Los Angeles doesn't have a reputation as a great biking city, even though, unlike Portland, Minneapolis, or San Francisco, it's warm year round and generally pretty flat. But (transpo geek alert!) if you look at this fantastic reference guide that the National Association of City Transportation Officials put out this morning, as part of its new Urban Bikeway Design guide, you'll see that LA's Bicycle Master Plan handbook covers more ground than New York's or San Francisco's. And Long Beach, which is part of the greater LA metro area, is working to become "the most bicycle friendly urban city in the nation."
The Los Angeles County Bicycle Coalition is also getting attention for its advocacy work. The bike advocacy community is in D.C. this week for the National Bike Summit, and as part of the festivities, last night, the Alliance for Biking & Walking gave its best practices award to LACBC for its work to involve underrepresented immigrant (mostly Latino) cyclists in planning and advocacy for LA's bike system.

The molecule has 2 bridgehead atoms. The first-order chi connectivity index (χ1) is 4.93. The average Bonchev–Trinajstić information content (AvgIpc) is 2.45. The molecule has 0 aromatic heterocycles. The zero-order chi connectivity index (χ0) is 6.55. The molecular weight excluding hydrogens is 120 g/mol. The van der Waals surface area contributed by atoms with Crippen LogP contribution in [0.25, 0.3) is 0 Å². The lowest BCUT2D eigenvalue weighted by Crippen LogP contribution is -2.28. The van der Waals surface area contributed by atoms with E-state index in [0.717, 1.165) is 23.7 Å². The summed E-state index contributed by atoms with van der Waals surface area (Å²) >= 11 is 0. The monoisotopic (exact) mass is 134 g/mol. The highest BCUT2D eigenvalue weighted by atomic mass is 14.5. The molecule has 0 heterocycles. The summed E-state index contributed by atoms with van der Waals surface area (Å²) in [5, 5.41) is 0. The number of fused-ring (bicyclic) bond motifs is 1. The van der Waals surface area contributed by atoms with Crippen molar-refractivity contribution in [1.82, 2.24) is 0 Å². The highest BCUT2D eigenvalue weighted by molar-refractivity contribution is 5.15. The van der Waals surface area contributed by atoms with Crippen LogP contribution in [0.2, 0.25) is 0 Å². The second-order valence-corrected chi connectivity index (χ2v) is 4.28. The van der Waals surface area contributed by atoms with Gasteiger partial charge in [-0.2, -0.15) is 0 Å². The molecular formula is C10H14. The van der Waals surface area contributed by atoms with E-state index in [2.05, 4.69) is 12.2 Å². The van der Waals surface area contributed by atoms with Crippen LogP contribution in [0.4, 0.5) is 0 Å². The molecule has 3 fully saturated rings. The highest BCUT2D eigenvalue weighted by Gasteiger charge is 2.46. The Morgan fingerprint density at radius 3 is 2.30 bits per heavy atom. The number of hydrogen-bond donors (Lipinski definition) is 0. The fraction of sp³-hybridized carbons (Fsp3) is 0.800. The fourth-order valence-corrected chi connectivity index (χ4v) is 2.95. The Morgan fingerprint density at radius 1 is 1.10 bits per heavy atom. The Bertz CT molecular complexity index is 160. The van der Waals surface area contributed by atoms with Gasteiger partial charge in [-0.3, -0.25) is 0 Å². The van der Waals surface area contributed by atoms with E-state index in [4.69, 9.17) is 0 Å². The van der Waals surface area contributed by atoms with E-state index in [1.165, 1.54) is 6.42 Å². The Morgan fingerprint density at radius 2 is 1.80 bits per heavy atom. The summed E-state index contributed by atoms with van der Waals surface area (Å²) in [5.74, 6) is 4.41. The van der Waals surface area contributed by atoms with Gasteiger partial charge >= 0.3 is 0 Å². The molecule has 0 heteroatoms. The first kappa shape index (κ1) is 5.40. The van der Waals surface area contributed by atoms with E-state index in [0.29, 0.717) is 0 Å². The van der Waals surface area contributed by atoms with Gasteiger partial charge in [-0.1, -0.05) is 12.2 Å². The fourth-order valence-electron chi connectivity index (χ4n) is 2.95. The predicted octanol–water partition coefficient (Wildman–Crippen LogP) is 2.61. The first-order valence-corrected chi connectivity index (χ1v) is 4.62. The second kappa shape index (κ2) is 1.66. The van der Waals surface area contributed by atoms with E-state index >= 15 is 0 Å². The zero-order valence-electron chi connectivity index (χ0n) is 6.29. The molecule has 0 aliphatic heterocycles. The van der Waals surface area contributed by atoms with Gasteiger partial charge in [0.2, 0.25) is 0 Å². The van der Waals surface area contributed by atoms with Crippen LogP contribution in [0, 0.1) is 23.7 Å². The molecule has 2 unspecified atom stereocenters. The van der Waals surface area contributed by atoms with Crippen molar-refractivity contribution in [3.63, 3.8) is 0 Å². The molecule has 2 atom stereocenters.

LACBC does this work through its City of Lights program, the goal of which is to "increase working-class Latino immigrant bicyclists’ safety and empower them to educate and spread bicycle safety information and advocacy to their communities," according to the group's website.
Arguments against bike infrastructure tend to center around the complaint that cities are reworking roads to serve a minority of the population, usually caricatured as consisting of mustachioed hipsters and reckless bike messengers. But as the LACBC's work shows, it's important to ask who's in that community. According to the Alliance for Bicycling and Walking's 2010 benchmark report, in every income bracket, about the same (admittedly small) proportion of people choose cycling as their mode of transportation. In other words, cyclists are not just entitled yuppies who eat only organic produce. And, according to the report, low-income people are more likely to cycle "for utility" -- because they have to.